The first female Sailors at Recruit Training Command (RTC) graduated boot camp with the new female enlisted dress blue jumper uniform, marking another historic moment for the Navy, Dec. 2.

Previously, the uniform traditionally known as the dress blue "Crackerjack" has only been worn by males, but as part of the Navy's efforts towards uniformity in service members' uniforms, will now also be worn by females.

"We are excited to introduce the new female dress blue jumpers here at Recruit Training Command," said Capt. Michael Garrick, commanding officer, RTC. "Our new Sailors look great. The new jumpers improve the uniformity of the graduating divisions, and ultimately make them even more cohesive units."

Division 904, the state flags graduation performing division, contained the first enlisted female recruits issued the dress blue jumpers when they arrived in October. Additional female recruits at the Navy's only boot camp have superseded these historical female recruits and are being issued their new uniforms.

The uniform was designed and tailored exactly like the enlisted male dress blue jumpers, with 13 buttons on the trousers and the jumper top with a flap. The new jumper top has incorporated a side zipper, and the trousers will have a front zipper to help with changing in and out of uniform. The old female uniform with jacket and tie for female petty officers and junior Sailors will be phased out.

"RTC has embraced the Navy's uniform changes," said Master Chief Petty Officer Shawn Isbell, command master chief, RTC. "Our recruit division commanders have led the charge in training proper fit and wear of the new uniforms. When you look out over the drill deck at a sea of white hats and dress blues, one can't help but be filled with pride that every Sailor is now wearing the most recognized uniform in the world."

The Navy uniform is rich in history and through the centuries, starting with the 18th-century British navy, have evolved based on the fundamental working needs of the Sailor. The Navy redesigned several uniform elements for Sailors which improve uniformity across the force, as well as improve the function and fit of their uniforms. Just like the transition to the new "Dixie cup" cover in April 2016, the changes will eventually make all uniforms more gender neutral.

"It felt great to have been one of the first females to get issued the uniform," said Seaman Recruit Leah Mendiola, after trying on her dress blue jumper top. "It's an amazing feeling to wear the same uniform as my male brothers serving our great country and be part of making history. It's really awesome how something as simple as our uniform is a historical symbol developing equality and the uniformity in our great military."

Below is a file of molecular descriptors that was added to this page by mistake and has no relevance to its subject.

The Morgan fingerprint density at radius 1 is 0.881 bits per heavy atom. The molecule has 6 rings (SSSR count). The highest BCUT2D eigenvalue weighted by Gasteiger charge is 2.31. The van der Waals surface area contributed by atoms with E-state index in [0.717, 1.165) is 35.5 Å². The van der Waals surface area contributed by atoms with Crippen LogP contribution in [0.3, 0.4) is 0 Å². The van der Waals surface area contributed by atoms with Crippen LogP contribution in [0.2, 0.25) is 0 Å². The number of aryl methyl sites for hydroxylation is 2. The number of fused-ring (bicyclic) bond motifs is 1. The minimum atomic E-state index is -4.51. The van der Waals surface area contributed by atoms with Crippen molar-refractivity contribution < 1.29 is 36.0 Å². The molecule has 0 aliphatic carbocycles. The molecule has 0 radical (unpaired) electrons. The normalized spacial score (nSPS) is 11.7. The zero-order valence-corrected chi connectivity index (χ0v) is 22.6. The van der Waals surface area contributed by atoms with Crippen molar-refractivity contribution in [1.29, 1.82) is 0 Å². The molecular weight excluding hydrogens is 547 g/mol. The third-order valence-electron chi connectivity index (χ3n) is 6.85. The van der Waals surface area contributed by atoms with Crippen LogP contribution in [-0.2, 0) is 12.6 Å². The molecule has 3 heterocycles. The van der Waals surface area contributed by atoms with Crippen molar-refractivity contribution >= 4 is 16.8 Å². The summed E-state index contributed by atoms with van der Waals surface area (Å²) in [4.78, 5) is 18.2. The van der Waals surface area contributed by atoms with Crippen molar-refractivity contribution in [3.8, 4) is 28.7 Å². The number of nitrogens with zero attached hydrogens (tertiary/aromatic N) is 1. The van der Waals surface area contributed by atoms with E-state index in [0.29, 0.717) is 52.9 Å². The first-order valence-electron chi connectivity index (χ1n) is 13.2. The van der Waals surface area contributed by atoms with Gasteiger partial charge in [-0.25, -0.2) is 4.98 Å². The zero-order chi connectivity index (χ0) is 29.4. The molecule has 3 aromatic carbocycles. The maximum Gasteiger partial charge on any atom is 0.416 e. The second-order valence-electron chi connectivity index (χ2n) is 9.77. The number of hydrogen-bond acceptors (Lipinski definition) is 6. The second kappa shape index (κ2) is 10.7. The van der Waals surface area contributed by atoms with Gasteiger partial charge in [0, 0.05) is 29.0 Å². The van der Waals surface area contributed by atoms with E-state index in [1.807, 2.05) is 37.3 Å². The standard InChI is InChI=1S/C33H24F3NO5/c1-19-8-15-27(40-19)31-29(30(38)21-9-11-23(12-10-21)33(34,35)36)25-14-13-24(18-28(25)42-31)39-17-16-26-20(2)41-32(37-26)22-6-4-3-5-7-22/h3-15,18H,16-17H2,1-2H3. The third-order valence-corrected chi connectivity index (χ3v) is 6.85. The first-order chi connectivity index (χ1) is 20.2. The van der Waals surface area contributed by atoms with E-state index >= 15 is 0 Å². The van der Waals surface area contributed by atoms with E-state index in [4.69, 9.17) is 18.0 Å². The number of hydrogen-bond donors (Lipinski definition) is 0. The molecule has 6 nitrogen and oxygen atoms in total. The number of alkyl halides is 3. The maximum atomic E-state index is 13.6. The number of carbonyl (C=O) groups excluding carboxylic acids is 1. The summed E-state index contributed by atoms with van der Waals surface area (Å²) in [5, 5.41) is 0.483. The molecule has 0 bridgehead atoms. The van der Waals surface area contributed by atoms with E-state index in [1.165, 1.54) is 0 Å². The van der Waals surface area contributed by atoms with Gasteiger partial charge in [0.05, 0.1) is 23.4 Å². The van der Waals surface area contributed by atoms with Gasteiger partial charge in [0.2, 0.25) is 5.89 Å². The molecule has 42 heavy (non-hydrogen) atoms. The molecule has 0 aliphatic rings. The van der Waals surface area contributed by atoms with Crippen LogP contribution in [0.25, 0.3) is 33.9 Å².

She expressed a sense of honor in being one the first females part of the Navy's transition of the Sailor's uniform.


During eight weeks of basic training, the female recruits are trained on the proper wear and care of the new dress blue uniform. During a recent personnel inspection, the female recruits lined up in their compartment for their final uniform inspection.

"The recruits wore the uniform smartly and looked really sharp and professional," said Petty Officer 1st Class Moses Brathwaite, fleet quality assurance. "The proper wear and care of the uniform and the standard set forth by the division's RDCs was clearly evident throughout the inspection. The division was exceptionally sharp!"

During their sixth week of training, Division 904 performed in a graduation ceremony where the females wore the dress blue jumper top publically for the first time in Midway Ceremonial Drill Hall.

"It was a great feeling as I held the Guam flag -- where I'm from," said Mendiola. "Being able to hold the flag and march in front of families with the same uniform as the male Sailors was definitely an amazing experience."

From a male perspective, Petty Officer 1st Class Daniel Mitchell, one of the division's RDCs, believes it isn't a uniform which makes a Sailor, but the Sailor themselves.

"I think for women in general, if they do good things it doesn't matter what uniform they are going to wear," said Mitchell. "I don't care if they wore a smock; it's irrelevant. If they're doing something good, they're going to be remembered in history forever."

As he watched his division throughout their training, PO2 Christopher Treanor recognized the importance of the uniform transition.

"During the eight-week process of training these female recruits, I never stopped to think about the historical context of them being the first female division to wear the female jumper top," said Treanor. "I am very proud to be part of this event, and I can honestly say they are proud to serve their country and will wear the uniform proudly serving next to their brothers in the Navy."

In addition to uniformity, the change also marks continued progress towards equality among Sailors.

"I like being able to wear the same uniform as them, because the Navy stresses a lot about equal opportunity and now I actually feel equal with these uniforms," said Mendiola.

Boot camp is approximately eight weeks, and all enlistees into the United States Navy begin their careers at the command. Training includes seamanship, firearms familiarization, firefighting and shipboard damage control, lessons in Navy heritage and core values, teamwork, and discipline. Since the closure of RTCs in Orlando and San Diego in 1994, RTC Great Lakes is, today, the Navy's only basic training location, and is known as "The Quarterdeck of the Navy."

Today, 30,000-40,000 recruits graduate annually from RTC and begin their Navy careers.

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Updated March 1, 2017 (kbh)